It took us less than an hour to reach the top of the falls. Christopher had stashed some materials in a small hollow between a Ponderosa pine and a rock. He pulled out a spear that we had made on an earlier visit and sent me down to the pool to see if I had gotten any better at using it for catching fish. He was having a pretty jolly time at my expense as he worked on getting a net ready.
“I ever tell you I was married to an Arapaho woman named Singing Grass. I met her at the Green River Mountain Man Rendezvous. We had two daughters, unfortunately Singing Grass died during child birth. Those years when we were together were the happiest of my life. She came from a plains tribe, I taught her how to fish, she was nearly as bad at it as you are.”
I was stalking a large Brown Trout, the fish watched me pensively and avoided my spear thrust with a casual flick of his tail. I was getting frustrated and struck again before I had secure footing. The results were foreseeable, I slipped and fell head first into the water. Christopher struggled to maintain a straight face but failed and howled with laughter.
“Come over here and help me with this net.”
His net consisted of three poles and what he called a trigger. One side of the net was left open until you pulled the trigger, it would close the net and trap any unlucky fish inside.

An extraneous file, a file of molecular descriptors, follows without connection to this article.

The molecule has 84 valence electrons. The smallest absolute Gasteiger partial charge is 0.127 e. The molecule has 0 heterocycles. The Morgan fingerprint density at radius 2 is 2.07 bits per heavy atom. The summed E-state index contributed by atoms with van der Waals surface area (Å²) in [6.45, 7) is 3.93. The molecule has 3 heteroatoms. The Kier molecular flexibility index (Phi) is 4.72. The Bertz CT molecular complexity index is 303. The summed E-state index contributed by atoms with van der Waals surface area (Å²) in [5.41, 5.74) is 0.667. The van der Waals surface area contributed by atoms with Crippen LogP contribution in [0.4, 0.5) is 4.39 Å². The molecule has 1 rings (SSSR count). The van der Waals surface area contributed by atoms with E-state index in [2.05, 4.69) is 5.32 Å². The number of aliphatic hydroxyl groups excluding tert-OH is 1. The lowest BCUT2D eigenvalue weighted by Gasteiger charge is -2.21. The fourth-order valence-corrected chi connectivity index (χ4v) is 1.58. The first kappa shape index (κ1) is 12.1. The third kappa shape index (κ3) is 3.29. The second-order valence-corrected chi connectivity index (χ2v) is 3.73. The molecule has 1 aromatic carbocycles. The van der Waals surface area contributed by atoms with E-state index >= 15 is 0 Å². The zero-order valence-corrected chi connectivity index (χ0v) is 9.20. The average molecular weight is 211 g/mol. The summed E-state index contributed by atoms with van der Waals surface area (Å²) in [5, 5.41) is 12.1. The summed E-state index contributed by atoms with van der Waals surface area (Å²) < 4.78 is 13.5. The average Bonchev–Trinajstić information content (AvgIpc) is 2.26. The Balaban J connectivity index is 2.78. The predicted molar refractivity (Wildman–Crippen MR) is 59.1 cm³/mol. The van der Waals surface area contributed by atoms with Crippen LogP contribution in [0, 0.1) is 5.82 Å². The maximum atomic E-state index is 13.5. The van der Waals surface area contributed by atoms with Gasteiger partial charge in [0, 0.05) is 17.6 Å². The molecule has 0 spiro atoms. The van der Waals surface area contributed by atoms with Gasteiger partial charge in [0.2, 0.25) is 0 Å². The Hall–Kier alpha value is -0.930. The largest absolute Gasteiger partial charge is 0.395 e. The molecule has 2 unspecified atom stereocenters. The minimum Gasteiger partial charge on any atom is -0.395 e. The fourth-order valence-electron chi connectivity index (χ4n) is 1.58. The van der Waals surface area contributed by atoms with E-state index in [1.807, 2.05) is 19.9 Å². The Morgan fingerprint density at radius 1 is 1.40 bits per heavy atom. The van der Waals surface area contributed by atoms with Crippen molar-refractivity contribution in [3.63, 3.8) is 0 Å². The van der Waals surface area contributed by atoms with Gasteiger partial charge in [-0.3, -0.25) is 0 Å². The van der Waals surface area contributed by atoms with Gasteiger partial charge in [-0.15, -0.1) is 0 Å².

“Why don’t we just let this set for awhile? In the meantime you can help me with my letters. Just don’t touch the book, I’d like to keep it dry.”
We had finally caught some fish and after cooking them on sticks over the fire we sat down to eat.
Christopher thanked me for the book and asked.
“You planning on dropping in on Manuelito tomorrow?”
“I’d like to, if I can track him down. He is almost as reclusive as you are.”
“You find him, you arrange a rendezvous for us? It’s my turn to pick the events – you tell him we will be competing at the hoop and pole. I been practicing and I don’t think the Navajo play that game, more of a plains tribe thing. I ought to have pretty good odds of beating the scoundrel.”
It was fun to egg Christopher on, and I was still a little sore about being ridiculed for my spear fishing technique.
“Last time I saw Manuelito he was bragging about whupping you at wrestling 37 times in a row.”
“That cheatin’ lyin’ no good. You tell him it’s on. After the hoops we do a little demonstration of wrestling.”
I smiled, then I heard someone yelling my name.
“Guess my dad finally caught up, see you soon.”
I waved to Christopher as he disappeared into the brush.
My dad came crashing through the underbrush, tripping over a rock as he stumbled into the clearing.
“Saved you some fish.”
He looked around the clearing, the net caught his attention.
He took his time inspecting it, checking out the knots.
“That’s impressive Penelope! Very authentic. Where did you learn to do something like that?”
“Aw dad, you know. I got friends in low places.”
He smiled at the reference to the Garth Brooks song, he loved his country western music.